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Newsom signs bill to combat cyberattacks against K-12 schools

PIX Now - Morning Edition 10/12/23
PIX Now - Morning Edition 10/12/23 11:10

SACRAMENTO – Legislation aimed at tackling the issue of cyberattacks on the state's public K-12 education system was signed into law by California Gov. Gavin Newsom on Wednesday.

Introduced by Assemblymember Diane Papan, D-San Mateo, Assembly Bill 1023 passed the state senate unanimously last month.

The bill will expand CAL-SIC assistance to K-12 schools. CAL-SIC is a state cybersecurity agency that has already worked with higher education systems such as the University of California.

"As technology plays a greater role in schools and in society, we must develop safeguards to protect critical data and safeguard the privacy of students, families and staff—particularly from nefarious actors willing to disrupt public education and put our communities at risk," said Papan in a release. "Current law fails to offer the support school districts and county offices of education need to defend against cyber threats and mitigate any successful attacks."

The Los Angeles Unified School District had 2000 students' information stolen by hackers in 2022, in which a ransom was sought with the threat of releasing the stolen information. The district, following FBI guidance, did not pay, and the information was released on the dark web.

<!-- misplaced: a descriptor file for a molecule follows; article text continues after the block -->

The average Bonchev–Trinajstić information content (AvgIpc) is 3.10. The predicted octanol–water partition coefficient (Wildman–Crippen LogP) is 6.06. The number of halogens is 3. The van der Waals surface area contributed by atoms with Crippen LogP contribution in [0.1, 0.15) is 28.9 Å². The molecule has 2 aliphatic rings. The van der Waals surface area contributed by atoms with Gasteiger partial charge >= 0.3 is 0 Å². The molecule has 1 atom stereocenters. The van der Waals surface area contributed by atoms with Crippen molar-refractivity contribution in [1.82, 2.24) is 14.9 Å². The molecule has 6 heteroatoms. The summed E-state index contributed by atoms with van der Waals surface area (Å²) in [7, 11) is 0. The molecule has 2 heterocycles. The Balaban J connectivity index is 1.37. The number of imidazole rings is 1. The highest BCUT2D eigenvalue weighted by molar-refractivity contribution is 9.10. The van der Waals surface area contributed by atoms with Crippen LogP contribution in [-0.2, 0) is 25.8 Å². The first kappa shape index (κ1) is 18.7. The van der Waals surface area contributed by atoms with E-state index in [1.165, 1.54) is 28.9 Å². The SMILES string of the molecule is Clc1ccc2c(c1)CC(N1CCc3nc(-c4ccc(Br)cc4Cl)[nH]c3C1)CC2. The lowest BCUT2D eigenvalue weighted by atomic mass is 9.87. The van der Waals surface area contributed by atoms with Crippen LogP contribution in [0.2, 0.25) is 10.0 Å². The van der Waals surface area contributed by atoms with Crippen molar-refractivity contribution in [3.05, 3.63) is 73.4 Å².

In a separate incident that year, the Glenn County School District was the victim of a ransomware attack that led to multiple-day school closures there.

In 2022, cyberattacks against the education sector increased by 36 percent from the previous year, according to Papan.

Higher educational institutions such as the University of California, Los Angeles and College of the Desert have also faced recent cyber-attacks, with one at UCLA just last May.

"With limited resources and ever more sophisticated cyber-attacks, it is more urgent than ever that we help school districts prevent and respond to cyber threats," said Papan. "The functioning of our districts and the privacy of staff and student data must be protected."

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